If there’s one thing you need to know about this song, it’s beautiful chaos. I’d like to just leave it there, but perhaps I should explain my position. As soon as the song began, I immediately started dancing (resistance is futile), and the initial melody, imitated in Brad’s vocal, is SO catchy, it puts all those catchy country/pop tunes to shame (I’m struggling to stop dancing along to write this review, in fact). Not that this is country/pop however, there are still remnants of Brad’s signature style with the bluesy distorted guitar solo which is so characteristic of his recordings. It appears a little more erratic than normal, however, and that is a pretty apt description for the rest of this track.
There is too much going on in the mix for me to give a kind of laundry list like I usually do with a single, but the interplay between the electric guitar riff and the plucky banjo loop, that fills the intro and underlies the rest of the song is flawless, and that’s what makes the song so addictive, fundamentally. I’m no aural genius, but to my ear the four chords that are used sound pretty basic (which is more than can be said for some of Brad’s tracks... C# minor anyone?), which is makes it all the more amazing that he can make the song sound so interesting, and, on one level, a bit radical. There is so much contrapuntal going on (lots of different melody lines and sonic tidbits playing at the same time), that I’m shocked they’ve been able to make it work. It’s true, there are times where it feels like certain parts are clashing harmonically, but it’s enough to be creative without moving into the realms of bad music.
The key to this song is rhythm, and Brad and his team don’t shy away from technology (as has been the aesthetic tradition within country music), as delayed vocals (shrouded in a frankly greedy amount of reverb) jump into a brief instrumental pause. The space given is shortlived, however, as instantly the song is back on track. As a good song should, it slowly and totally unnoticeably builds up over time, but the song manages to do what usually Brad only manages in 5 or 6 minutes, in taking a journey. I couldn’t believe it was only 4 minutes long. Choirs chip in every so often in a call-and-response method that is foolproof and the chorus brings it all together is a standard sing-along country summer melody that so punctuates country radio and the musical landscape in Nashville for those hot and sunny months.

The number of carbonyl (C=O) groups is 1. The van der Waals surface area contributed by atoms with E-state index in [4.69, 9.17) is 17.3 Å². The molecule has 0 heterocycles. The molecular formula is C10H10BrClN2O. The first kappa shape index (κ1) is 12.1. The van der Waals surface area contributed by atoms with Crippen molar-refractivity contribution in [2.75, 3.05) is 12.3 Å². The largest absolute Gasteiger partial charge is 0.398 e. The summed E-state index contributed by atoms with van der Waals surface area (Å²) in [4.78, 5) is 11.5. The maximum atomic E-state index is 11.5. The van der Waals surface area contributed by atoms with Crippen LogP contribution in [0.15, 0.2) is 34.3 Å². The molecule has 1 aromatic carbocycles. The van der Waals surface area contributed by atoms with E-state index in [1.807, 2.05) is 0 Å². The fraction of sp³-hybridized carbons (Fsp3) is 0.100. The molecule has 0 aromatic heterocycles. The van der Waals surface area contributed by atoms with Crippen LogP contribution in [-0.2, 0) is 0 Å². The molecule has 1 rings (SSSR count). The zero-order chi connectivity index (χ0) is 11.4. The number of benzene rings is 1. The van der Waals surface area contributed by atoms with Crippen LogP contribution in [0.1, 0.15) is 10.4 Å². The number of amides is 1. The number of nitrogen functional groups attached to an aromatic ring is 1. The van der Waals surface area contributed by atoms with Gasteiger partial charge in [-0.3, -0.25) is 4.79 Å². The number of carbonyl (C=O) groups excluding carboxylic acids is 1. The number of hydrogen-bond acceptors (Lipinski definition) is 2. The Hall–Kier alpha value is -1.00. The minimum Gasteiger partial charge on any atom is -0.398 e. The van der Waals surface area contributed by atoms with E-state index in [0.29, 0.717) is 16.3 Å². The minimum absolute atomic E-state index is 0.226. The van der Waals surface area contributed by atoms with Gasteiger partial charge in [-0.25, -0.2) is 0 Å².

The bridge is another interesting section all its own, dropping down and making Brad’s harder rock influences clear, guitars abundant with tons of chorus effect and reverb flying around like it’s candy. It seems like Brad covers so many bases musically with this track that again the surprisingly average length is a mystery to me, however it may have something to do with the fairly speedy fade-out that occurs. I usually feel like this is a bit of a cop-out, and I do wish it hadn’t been used here, especially as it creeps up strangely quickly, however I understand the issues of length for getting played on the radio, etc. It’s a small price to pay for the sonic exploration of this song.
Lyrically it could easily be ignored as another summer love song, but it turns the cliché on its head and detaches itself from it. Instead of enjoying a summer love or looking back on it and missing it, the narrator is experiencing the summer love but feeling it slipping away as it turns into fall, knowing he will never get anything better than this, and it’s almost done in a gently comedic, tongue-in-cheek way. In some roundabout way the lyrics are making fun of the popular country music trend of summer love songs, turning around and exposing the ‘thing’ for what it really is. The single artwork too – concept but based on the theme of the album cover – built on the lyric about hourglasses. So much effort has gone in resulting in a genuinely creative and interesting piece of artwork.
Overall, ‘Beat This Summer’ is a melting pot of influences, while still staying true to Brad’s signature style and country music as it stands in 2013. Far from following other less-than-savoury recent musical trends, Brad goes his own way and does very well at it. The one thing that makes this song so amazing for me, however, is Brad’s previous claim that they didn’t use technology to ‘help’ out. In other words, everything on ‘Beat This Summer’, ‘Southern Comfort Zone’, and the rest of ‘Wheelhouse’, was played. No adding bits, no correcting (and I’m guessing) no looping, all played. That’s what totally floors me about this song. It’s far, far better than almost everything else I hear on the radio, yet a hell of a lot more hard graft and pure talent has gone into writing it, playing it, recording it, putting it together, and even designing the artwork.
So why are we wasting our time with anyone else?